Golf’s Top Two Players Must Block Out Life Issues at PGA Championship

Birth of baby, divorce cast a shadow over major championship.

AP/Matt Slocum, file
Scottie Scheffler arrives for the green jacket ceremony after winning the Masters golf tournament at Augusta National Golf Club on April 14, 2024, at Augusta, Georgia. AP/Matt Slocum, file

The two favorites to win the 2024 PGA Championship this weekend at Valhalla Golf Club at Louisville, Kentucky, Scott Scheffler and Rory McIlroy, must compartmentalize landmark events in their personal lives to focus on capturing the second major championship of the golf season.

Mr. Scheffler, who is the world’s no. 1 ranked player, is a new father. His wife Meredith recently welcomed the birth of their first child, a son, Bennett. Mr. Scheffler, who won his second Masters in April, hasn’t played a tournament in three weeks and admitted it was tough to leave his wife and his newborn in Texas, but acknowledged the importance of playing and winning.

“It’s a pretty exciting time for Meredith and me,” Mr. Scheffler told the press before Thursday’s first round of the 72-hole tournament. “But I’m excited to be here and excited to compete. It’s a major championship, and that’s what I practice and prepare for is to play my best at these events and hopefully, the trend will continue.”

Mr. McIlroy, 35, won the 2014 PGA Championship the last time the event was played at Valhalla, a Jack Nicklaus-designed course that opened in 1986. It also happens to be the last of his four victories in majors. Mr. McIlroy comes to Valhalla off back-to-back wins on the PGA Tour, including the Wells Fargo, last weekend at Charlotte. He is playing his best golf despite the disclosure this week he filed for divorce from his wife Erica Stoll after seven years of marriage. They have a 3-year-old daughter.

Mr. McIlroy, who reportedly filed divorce papers on Monday in Florida, did not take questions about his personal life during his media session with reporters at Valhalla on Wednesday, saying only, “I’m ready to play.”  Otherwise, he focused solely on the tournament and his form.

“I think it’s all about confidence,” Mr. McIlroy said. “And I have a lot of confidence and quite a bit of momentum coming into this week. It’s just about trying to keep that going.”

Mr. McIlroy, who is the world’s no. 2 ranked player, and Mr. Scheffler should be contenders because of their length and ball-striking ability. Valhalla is a beast of a golf course that will play longer than its 7,609 yards because of rain during the week. This is the fourth PGA Championship — 1996, 2000, and 2014 — at the property, which also was the site of the 2008 Ryder Cup, where the Americans, captained by Paul Azinger, prevailed over the Europeans.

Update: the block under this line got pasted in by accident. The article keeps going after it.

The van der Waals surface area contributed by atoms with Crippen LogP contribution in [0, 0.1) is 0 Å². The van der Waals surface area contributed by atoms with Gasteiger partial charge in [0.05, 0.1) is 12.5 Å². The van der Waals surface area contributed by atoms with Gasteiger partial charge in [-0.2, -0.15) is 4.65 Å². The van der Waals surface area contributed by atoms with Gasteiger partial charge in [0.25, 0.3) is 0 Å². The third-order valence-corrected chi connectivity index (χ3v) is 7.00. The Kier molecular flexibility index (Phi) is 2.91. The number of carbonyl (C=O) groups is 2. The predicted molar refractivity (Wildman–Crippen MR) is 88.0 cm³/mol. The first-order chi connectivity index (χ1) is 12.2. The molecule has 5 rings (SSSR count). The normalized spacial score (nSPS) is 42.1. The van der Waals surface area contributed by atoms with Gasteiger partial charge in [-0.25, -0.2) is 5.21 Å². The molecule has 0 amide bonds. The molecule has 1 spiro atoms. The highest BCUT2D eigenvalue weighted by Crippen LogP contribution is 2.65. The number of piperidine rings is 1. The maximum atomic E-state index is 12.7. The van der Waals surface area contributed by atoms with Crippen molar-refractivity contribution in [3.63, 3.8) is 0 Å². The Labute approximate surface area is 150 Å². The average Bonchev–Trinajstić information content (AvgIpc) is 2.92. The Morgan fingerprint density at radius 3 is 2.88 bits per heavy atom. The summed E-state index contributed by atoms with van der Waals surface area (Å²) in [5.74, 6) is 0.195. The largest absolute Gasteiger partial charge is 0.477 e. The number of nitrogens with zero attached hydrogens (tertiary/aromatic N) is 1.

It’s the course where Tiger Woods and Bob May staged their epic duel for the 2000 PGA Championship, with Mr. Woods prevailing in the first aggregate playoff in the tournament’s history. When Mr. McIlroy won the 2014 PGA by one shot over Phil Mickelson, it was his second straight major victory and fourth overall at age 25. More major wins were seen as sure to come — but they haven’t so far.

Despite marital issues, Mr. McIlroy appears to be playing his best golf, having won the Zurich Classic and then the Wells Fargo Championship last week by five shots. He said he’s hitting the ball as well as he has in a long time. “The good drives are still very good and the bad drives aren’t as wild,” Mr. McIlroy said, adding, “and when I see the three-quarters shots and the wedge shots going in the right line, that gives me a lot of confidence.”

The majors are the only occasion the best golfers in the world are assembled. LIV golfer Brooks Koepka is the defending PGA champion and coming off a 54-hole win at Singapore. A three-time PGA champion, Mr. Koepka also owns two U.S. Open wins. A total of 16 LIV golfers are in the PGA field, including the 2023 Masters champion and 2021 U.S. Open winner, Jon Rahm.

Mr. Scheffler, 28, beat them all at this year’s Masters, claiming his second green jacket in the last three years. He has been a machine all season, winning four of his last five starts. His impeccable ball-striking and timely putting have made him virtually unbeatable.

“If he putts awful, he finishes in the top 10,” Mr. Woods said of Mr. Scheffler. “If he putts decent, he wins. If he putts great, he runs away. He’s just that good of a ball striker.”


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